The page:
Catedral Metropolitana

The "Catedral Metropolitana" was built on the ruins of the Aztec temple of "Tenochtitlan" in 1573. The bell towers were completed in 1813. The Cathedral is the largest church in America, it is 110 m long and 54 m wide.

Palacio Nacional

The National Palace was built on the remains of the palace of "Moctezuma II". "Hernando Cortes" secured the land and built his residence and the headquarters of "Nueva España" in 1523. On the balcony of the 200 m long façade, hangs the bell that "Hidalgo" rang  in "Campana de Dolores" to proclaim independence from Spain in 1810. 

Templo Mayor

The "Templo Mayor" is the ruin of the Aztec temple, that was destroyed by the Spaniards in 1520. This was the center of the Aztec empire. According to the legend, the eagle was seen here, perched on a cactus holding a snake in its beak, the symbol of Mexico.

Bandera Nacional de Mexico

The Mexican flag on the Zocalo was created according to the "Banderas Monumentales" program of President Ernesto Zedillo in 1999. According to this plan, monumental flags should be erected in all Mexican cities. 

Palacio de Bellas Artes

The construction of the Cultural Palace was started in 1904, but came to a halt in 1910 by the mexican revolution. The building of Adamo Boari was completed in 1934. 

Torre Latinoamericana

The "Torre Latinoamericana" was built in 1956 for an insurance company. The 140 m high tower was the tallest building in the city until 1972. Then the "Hotel de Mexico" took the record with 191 m. Today the tallest skyscraper in Mexico City is the  "Torremayor" with 225 m. From the observation platform of the "Torre Latinoamericana" you will have the best view of the historic center. 

Palacio de Correos de Mexico

The main post office was opened in 1907. The eclectic design of the Italian Adamo Boari includes elements from the Renaissance to Baroque and art deco. The sumptuous interior is dominated by gold tones. 

Monument de la Revolucion

The sprawling corruption and the enormous power concentration under President Porfirio Diaz, who ruled the country for over 30 years, led to the mexican revolution in 1911. The monument was supposedly to be the dome of the new parliament building, the construction of which began in 1910. After the revolution, it was transformed into the monument and the honorary burial ground of the revolutionaries in 1938.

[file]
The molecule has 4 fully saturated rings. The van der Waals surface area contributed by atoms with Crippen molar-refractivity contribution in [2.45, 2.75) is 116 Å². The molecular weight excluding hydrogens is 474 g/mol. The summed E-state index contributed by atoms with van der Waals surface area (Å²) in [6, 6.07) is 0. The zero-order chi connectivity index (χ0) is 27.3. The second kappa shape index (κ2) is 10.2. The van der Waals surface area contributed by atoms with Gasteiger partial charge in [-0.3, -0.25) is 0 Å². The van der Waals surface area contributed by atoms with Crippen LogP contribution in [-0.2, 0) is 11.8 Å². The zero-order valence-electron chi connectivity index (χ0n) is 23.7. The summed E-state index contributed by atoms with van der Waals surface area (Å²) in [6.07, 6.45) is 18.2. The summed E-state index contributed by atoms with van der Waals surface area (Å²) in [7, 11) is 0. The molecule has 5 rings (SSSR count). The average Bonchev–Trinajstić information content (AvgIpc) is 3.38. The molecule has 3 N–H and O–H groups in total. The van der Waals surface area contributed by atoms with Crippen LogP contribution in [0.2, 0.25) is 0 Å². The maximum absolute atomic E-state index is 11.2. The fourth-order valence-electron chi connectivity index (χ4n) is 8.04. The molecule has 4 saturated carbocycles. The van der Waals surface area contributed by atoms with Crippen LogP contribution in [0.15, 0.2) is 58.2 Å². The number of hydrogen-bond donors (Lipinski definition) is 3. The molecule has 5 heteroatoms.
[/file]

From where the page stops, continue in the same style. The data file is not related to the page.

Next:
Placa de las 3 Culturas

On the "Placa de las 3 Culturas" you will find buildings of three different cultures.  The remains of the Aztec temple of Tlatelolco, the Spanish Templo de Santiago and a modern Mexican cultural center. In 1968 over 300 students were killed here on a demonstration. 

San Juan Bautista

The Church of San Juan Bautista was founded in 1552 as a monastic church of the Dominican Order, which came to Mexico in 1526. After the monastery fell into disrepair, the Franciscans took over the monastery and rebuilt it several times. Today, the church is the center of Coyoacán. 

Basilica de Guadalupe

The New Basilica de Guadalupe was built in 1972 next to the old basilica, which became unstable due to subsidence. In the modern, circular building is the portrait of the "Virgin of Guadalupe".

Antigua Basilica de Guadalupe

The "Antigua Basilica de Guadalupe" was erected after the Virgin Mary appeared to Juan Diego Cuauhtlatoatzin  in 1531, on the hill behind the Basilica. Since then, every year millions of people pilgrim to the holiest place in the country. 

Zona Rosa

The "Zona Rosa" is the entertainment district of Mexico City. The Calle Genova is the pedestrian zone of the popular district. Formerly pink-painted villas of the rich upper class were used to stand here. Today, there are numerous restaurants, clubs, galleries and cafes.


Calle Genova, Cuauhtémoc


Map Attractions in Mexico-City


Travel Guide Mexico City